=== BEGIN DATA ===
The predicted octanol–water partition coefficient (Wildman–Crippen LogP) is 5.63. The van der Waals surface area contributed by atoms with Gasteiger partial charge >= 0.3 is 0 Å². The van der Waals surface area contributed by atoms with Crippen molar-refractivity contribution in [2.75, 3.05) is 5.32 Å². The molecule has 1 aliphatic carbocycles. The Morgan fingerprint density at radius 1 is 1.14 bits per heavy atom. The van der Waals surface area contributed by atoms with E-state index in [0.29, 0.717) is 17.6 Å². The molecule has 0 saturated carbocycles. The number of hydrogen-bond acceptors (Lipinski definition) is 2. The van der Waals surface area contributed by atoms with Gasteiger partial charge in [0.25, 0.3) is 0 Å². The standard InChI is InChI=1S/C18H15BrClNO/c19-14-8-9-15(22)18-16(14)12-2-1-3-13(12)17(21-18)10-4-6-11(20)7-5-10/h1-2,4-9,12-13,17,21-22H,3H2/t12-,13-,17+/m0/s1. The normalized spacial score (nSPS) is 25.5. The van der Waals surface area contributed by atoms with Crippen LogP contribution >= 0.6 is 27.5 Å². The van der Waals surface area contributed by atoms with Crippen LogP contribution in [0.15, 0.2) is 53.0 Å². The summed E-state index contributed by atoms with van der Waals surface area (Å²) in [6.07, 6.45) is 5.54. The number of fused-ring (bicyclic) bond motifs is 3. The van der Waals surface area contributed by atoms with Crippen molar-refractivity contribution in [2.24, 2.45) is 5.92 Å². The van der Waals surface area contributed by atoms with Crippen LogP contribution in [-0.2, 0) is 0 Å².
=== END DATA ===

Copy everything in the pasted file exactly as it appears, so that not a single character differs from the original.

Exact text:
The predicted octanol–water partition coefficient (Wildman–Crippen LogP) is 5.63. The van der Waals surface area contributed by atoms with Gasteiger partial charge >= 0.3 is 0 Å². The van der Waals surface area contributed by atoms with Crippen molar-refractivity contribution in [2.75, 3.05) is 5.32 Å². The molecule has 1 aliphatic carbocycles. The Morgan fingerprint density at radius 1 is 1.14 bits per heavy atom. The van der Waals surface area contributed by atoms with E-state index in [0.29, 0.717) is 17.6 Å². The molecule has 0 saturated carbocycles. The number of hydrogen-bond acceptors (Lipinski definition) is 2. The van der Waals surface area contributed by atoms with Gasteiger partial charge in [0.25, 0.3) is 0 Å². The standard InChI is InChI=1S/C18H15BrClNO/c19-14-8-9-15(22)18-16(14)12-2-1-3-13(12)17(21-18)10-4-6-11(20)7-5-10/h1-2,4-9,12-13,17,21-22H,3H2/t12-,13-,17+/m0/s1. The normalized spacial score (nSPS) is 25.5. The van der Waals surface area contributed by atoms with Crippen LogP contribution >= 0.6 is 27.5 Å². The van der Waals surface area contributed by atoms with Crippen LogP contribution in [0.15, 0.2) is 53.0 Å². The summed E-state index contributed by atoms with van der Waals surface area (Å²) in [6.07, 6.45) is 5.54. The number of fused-ring (bicyclic) bond motifs is 3. The van der Waals surface area contributed by atoms with Crippen molar-refractivity contribution in [2.24, 2.45) is 5.92 Å². The van der Waals surface area contributed by atoms with Crippen LogP contribution in [-0.2, 0) is 0 Å².